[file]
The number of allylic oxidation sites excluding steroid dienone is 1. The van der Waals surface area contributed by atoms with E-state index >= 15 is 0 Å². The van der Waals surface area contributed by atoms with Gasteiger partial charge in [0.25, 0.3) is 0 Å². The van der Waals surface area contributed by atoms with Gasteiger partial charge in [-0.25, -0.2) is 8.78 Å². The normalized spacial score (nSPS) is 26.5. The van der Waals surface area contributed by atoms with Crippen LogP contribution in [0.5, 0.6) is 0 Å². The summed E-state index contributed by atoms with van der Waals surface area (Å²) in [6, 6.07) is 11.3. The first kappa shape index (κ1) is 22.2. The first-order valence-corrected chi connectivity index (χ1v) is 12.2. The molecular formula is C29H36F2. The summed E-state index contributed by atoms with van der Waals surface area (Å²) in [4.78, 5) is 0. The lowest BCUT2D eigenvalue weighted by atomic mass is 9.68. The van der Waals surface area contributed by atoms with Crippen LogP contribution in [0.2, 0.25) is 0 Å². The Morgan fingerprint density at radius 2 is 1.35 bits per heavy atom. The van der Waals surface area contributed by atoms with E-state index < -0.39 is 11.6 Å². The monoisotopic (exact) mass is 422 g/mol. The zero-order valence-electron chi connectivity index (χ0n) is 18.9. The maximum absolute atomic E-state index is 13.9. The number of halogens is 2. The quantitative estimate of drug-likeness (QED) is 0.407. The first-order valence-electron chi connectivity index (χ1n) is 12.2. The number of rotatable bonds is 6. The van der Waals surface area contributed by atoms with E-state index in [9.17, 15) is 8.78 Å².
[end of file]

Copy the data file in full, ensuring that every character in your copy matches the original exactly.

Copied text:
The number of allylic oxidation sites excluding steroid dienone is 1. The van der Waals surface area contributed by atoms with E-state index >= 15 is 0 Å². The van der Waals surface area contributed by atoms with Gasteiger partial charge in [0.25, 0.3) is 0 Å². The van der Waals surface area contributed by atoms with Gasteiger partial charge in [-0.25, -0.2) is 8.78 Å². The normalized spacial score (nSPS) is 26.5. The van der Waals surface area contributed by atoms with Crippen LogP contribution in [0.5, 0.6) is 0 Å². The summed E-state index contributed by atoms with van der Waals surface area (Å²) in [6, 6.07) is 11.3. The first kappa shape index (κ1) is 22.2. The first-order valence-corrected chi connectivity index (χ1v) is 12.2. The molecular formula is C29H36F2. The summed E-state index contributed by atoms with van der Waals surface area (Å²) in [4.78, 5) is 0. The lowest BCUT2D eigenvalue weighted by atomic mass is 9.68. The van der Waals surface area contributed by atoms with Crippen LogP contribution in [0.2, 0.25) is 0 Å². The Morgan fingerprint density at radius 2 is 1.35 bits per heavy atom. The van der Waals surface area contributed by atoms with E-state index < -0.39 is 11.6 Å². The monoisotopic (exact) mass is 422 g/mol. The zero-order valence-electron chi connectivity index (χ0n) is 18.9. The maximum absolute atomic E-state index is 13.9. The number of halogens is 2. The quantitative estimate of drug-likeness (QED) is 0.407. The first-order valence-electron chi connectivity index (χ1n) is 12.2. The number of rotatable bonds is 6. The van der Waals surface area contributed by atoms with E-state index in [9.17, 15) is 8.78 Å².